Population and social structure
The population is given for 2018 with 6.47 million. The rapid growth of the population, which was 3.0% per year in 1979, has now fallen to 1.3% per year (2018), the World Factbook only gives 0.96% (2020). As in other Latin American countries, increasing urbanization and the changing social role of women have led to a sharp decline in the birth rate. This decline is reflected in the population pyramid of 2020 (see below), because the last twenty-four birth cohorts have become smaller. But still 25.6% of the population are under 15 years of age and only 5.8% are 65 years of age or older. However, this society has to adjust to the fact that it is slowly getting older. Life expectancy today is 75.8 years.
34% of all employees work in agriculture. Even if this percentage is still high in an international comparison, it nevertheless reflects the loss of importance of agricultural economics; In 1950 there were twice as many (68%). The secondary sector (industry and craft as well as construction) now employs 18% of the working population. This number is comparatively low compared to the service sector, in which 47% work (trade, communication, catering, social and personal services). In this area, which is strongly inflated in relation to the manufacturing industry, the large number of street vendors, casual workers, maids, etc. are looking for a barely attainable livelihood under precarious conditions.
The modernization of the agricultural economy in Somoza’s time and the extreme concentration of property (in 1978, 5% of the landowners owned over 50% of the usable land) have seriously damaged rural agriculture and destroyed many rural jobs. The Sandinista revolution attempted to reverse this trend with large-scale agrarian reform, but success largely drowned out with the economic crisis in the late 1980’s and the political turnaround from 1991. Ultimately, large parts of the rural population only had the option of moving to the cities (especially to the rapidly growing metropolis of Managua). But the absorption capacity of the labor market is still very low. The only major innovation is the last resort to migrate abroad.
Those who come to Nicaragua from Germany are often surprised by the enormous diversity of the handicrafts. No matter whether in a well-off or in a poor residential area, everywhere in the neighborhood you will find plumbers, carpenters, mechanics, dressmakers, ironers, gardeners, bakers, bricklayers, mattress makers etc. who do their jobs with diligence and skill. Only later do you notice that most of them do not have their own workshop and even have to borrow their tools. Almost none of them have a formal employment relationship. This form of casual work is recorded by the statistics as “work for one’s own account” (cuenta propia); 38% of all employees work, almost as many as in the salaried and manual workers category (46%). The development of the labor market has caused the number of “self-employed workers” to grow steadily, while the category of “entrepreneurs / employers” (patrono), which in 1950 comprised 13.5% of the working population, has now fallen to 1.3% is. Behind this hides the decline of the farms, the handicraft businesses and the established commercial businesses, which offered their staff a reasonably secure job. Only 37% of the working population today has a formal employment relationship. Two thirds refer to the informal sector of the economy.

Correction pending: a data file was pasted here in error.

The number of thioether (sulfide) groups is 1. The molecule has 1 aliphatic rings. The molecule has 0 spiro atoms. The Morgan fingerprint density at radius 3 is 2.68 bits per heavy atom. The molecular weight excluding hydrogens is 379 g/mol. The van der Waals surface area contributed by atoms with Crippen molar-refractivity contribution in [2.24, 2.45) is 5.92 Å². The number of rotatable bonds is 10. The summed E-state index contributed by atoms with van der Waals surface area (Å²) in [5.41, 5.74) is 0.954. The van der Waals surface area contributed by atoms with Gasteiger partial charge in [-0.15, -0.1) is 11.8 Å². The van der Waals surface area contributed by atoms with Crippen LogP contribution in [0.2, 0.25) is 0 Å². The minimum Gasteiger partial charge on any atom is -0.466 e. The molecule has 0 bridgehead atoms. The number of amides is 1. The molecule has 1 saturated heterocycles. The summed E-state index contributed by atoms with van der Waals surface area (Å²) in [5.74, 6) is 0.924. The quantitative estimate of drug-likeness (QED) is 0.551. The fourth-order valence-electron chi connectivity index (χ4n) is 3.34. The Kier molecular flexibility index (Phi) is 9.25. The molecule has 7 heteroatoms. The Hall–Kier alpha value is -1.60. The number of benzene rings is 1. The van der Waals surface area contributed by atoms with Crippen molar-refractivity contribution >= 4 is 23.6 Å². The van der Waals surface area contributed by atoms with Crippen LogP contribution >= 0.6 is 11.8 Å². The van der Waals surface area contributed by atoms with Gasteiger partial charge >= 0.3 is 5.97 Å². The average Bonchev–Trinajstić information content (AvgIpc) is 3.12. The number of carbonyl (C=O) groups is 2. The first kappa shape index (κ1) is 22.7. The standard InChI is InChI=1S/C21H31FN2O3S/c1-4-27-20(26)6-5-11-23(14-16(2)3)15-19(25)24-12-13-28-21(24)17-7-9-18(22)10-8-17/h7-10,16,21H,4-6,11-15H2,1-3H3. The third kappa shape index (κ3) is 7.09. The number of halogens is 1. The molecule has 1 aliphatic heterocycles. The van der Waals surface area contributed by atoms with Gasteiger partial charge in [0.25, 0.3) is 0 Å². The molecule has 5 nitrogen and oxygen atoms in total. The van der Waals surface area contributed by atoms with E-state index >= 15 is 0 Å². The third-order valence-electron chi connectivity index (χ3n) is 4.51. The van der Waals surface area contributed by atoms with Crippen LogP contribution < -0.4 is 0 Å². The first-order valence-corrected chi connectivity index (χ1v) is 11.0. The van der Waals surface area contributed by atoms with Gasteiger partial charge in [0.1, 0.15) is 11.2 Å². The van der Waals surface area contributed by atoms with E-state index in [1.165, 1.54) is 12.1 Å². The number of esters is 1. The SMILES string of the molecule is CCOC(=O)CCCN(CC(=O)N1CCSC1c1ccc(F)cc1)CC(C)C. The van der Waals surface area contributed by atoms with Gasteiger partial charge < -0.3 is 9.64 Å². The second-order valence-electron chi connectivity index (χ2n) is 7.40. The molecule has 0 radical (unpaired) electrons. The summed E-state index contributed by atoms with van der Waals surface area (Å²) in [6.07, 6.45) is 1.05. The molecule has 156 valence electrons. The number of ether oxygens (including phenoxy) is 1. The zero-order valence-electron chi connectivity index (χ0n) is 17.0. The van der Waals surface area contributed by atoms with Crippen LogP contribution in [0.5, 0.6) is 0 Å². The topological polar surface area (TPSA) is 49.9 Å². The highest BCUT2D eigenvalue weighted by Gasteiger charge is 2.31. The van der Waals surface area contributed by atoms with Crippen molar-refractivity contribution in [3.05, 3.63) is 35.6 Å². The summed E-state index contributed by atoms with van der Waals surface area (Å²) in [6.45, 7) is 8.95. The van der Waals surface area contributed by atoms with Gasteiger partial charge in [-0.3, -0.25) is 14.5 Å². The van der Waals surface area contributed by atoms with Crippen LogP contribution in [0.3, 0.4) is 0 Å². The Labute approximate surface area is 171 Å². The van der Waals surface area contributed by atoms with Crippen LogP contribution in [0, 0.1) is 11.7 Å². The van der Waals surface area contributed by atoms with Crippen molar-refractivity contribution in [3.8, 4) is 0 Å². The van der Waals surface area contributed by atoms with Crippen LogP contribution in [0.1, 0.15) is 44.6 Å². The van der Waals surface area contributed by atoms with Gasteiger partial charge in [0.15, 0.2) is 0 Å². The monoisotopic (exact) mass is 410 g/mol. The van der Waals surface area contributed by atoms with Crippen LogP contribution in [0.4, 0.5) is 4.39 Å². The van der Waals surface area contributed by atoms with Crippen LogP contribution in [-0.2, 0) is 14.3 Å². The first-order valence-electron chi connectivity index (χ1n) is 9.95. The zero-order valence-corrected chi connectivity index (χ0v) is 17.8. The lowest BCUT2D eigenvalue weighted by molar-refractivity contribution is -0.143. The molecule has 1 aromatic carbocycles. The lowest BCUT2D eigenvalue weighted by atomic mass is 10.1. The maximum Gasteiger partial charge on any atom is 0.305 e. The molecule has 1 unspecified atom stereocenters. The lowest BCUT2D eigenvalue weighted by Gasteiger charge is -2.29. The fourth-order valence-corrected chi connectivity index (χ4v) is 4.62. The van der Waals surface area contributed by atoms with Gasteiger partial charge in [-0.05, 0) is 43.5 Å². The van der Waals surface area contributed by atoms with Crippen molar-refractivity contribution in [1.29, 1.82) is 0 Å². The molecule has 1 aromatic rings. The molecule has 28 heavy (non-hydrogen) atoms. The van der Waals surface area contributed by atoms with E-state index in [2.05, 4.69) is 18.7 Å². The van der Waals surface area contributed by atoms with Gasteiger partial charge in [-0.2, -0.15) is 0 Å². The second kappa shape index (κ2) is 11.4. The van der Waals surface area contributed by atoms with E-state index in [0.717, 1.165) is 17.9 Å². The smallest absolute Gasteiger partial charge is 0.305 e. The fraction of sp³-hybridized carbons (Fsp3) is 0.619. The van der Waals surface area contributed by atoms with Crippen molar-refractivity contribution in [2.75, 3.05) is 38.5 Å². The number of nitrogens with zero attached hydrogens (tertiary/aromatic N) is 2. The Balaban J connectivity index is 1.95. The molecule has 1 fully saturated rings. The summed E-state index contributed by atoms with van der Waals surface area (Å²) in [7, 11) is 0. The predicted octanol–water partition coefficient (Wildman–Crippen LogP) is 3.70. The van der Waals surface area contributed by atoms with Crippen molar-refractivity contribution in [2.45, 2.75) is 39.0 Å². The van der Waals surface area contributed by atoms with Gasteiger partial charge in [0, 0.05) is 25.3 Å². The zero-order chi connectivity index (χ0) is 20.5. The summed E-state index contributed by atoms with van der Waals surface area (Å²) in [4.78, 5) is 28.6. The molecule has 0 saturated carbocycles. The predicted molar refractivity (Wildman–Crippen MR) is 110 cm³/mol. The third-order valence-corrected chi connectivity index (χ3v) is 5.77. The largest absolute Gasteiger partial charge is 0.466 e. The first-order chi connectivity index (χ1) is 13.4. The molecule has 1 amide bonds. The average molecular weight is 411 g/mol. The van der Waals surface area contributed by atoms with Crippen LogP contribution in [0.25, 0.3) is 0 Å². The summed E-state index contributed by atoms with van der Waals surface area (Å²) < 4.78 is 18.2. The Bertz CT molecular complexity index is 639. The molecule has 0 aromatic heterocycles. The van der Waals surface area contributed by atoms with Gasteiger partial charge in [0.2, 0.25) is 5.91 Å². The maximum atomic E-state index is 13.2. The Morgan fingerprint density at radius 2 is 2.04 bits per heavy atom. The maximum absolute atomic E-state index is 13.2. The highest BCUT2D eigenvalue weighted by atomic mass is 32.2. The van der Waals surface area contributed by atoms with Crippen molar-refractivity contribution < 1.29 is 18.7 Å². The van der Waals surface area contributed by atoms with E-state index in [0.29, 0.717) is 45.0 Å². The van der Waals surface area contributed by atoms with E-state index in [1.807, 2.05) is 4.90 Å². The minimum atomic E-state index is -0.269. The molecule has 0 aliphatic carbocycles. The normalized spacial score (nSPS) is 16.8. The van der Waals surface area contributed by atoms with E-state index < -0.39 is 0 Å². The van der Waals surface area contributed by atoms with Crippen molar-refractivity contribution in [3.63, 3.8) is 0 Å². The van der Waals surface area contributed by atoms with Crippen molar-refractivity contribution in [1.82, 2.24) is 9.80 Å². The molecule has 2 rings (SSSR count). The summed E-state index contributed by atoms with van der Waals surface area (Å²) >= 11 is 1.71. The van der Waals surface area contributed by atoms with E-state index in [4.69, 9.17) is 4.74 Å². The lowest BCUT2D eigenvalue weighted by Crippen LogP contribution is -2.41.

A people of “mestizos”
The majority of Nicaragua’s residents (69%) are descended from the indigenous people who lived in the country before the Spanish conquest. However, they have adapted to the colonial culture, often mixed with the Spanish immigrants and now speak Nicaraguan Spanish. That is why the term “mestizo”, meaning people of mixed Indian-European descent, has prevailed for them. Only 5% of the population remains who live on the Atlantic coast and are considered “Indian” in the sense of their own culture and language. The proportion of the allegedly “white” population is given today with 17%, the proportion of Afro-Americans with 9%. These figures come from the “IndexMundi” and should (like all statistics on the ethnic composition of the population) be treated with caution, because they mix biological and ethnic categorizations in a way that is difficult to control.
To this day, society is steeped in the Indian heritage. It can be seen in many places, particularly clearly in the communal traditions of many villages and the colonial communities of Monimbó (district of Masaya) and Subtiava (district of León). It lives in religiosity, in village festivals and in handicrafts. Nicaraguan Spanish contains up to 30% Native American words that relate primarily to everyday life, family relationships, and nature.
A hundred years ago, the census in Nicaragua, one of countries in Central America according to physicscat, counted around 50% “Indians”. However, this category disappeared in the first half of the 20th century, and since then all residents who do not see themselves as “whites” or “blacks” have been regarded as “mestizos”.
This reflects a change in self-image, because the national culture has since defined itself as a mixed culture of Indian and Spanish traditions. This harmonization of completely opposite elements follows the example of Mexico and covers up many contradictions. It ignores the racism of whites and the reality of the oppression of the Indians, which is slowly emerging again today; so did the 2005 census. For the first time more than 100,000 people on the Pacific side of the country are known by their ethnic affiliation as Subtiava, Chorotega, Cacopera etc. In the self-image as a people of the mestizo one can also see the advantage that Nicaragua was spared the escalation of ethnic differences, and thus also the violence and extreme racism that characterizes, for example, the ethnically divided society in Guatemala.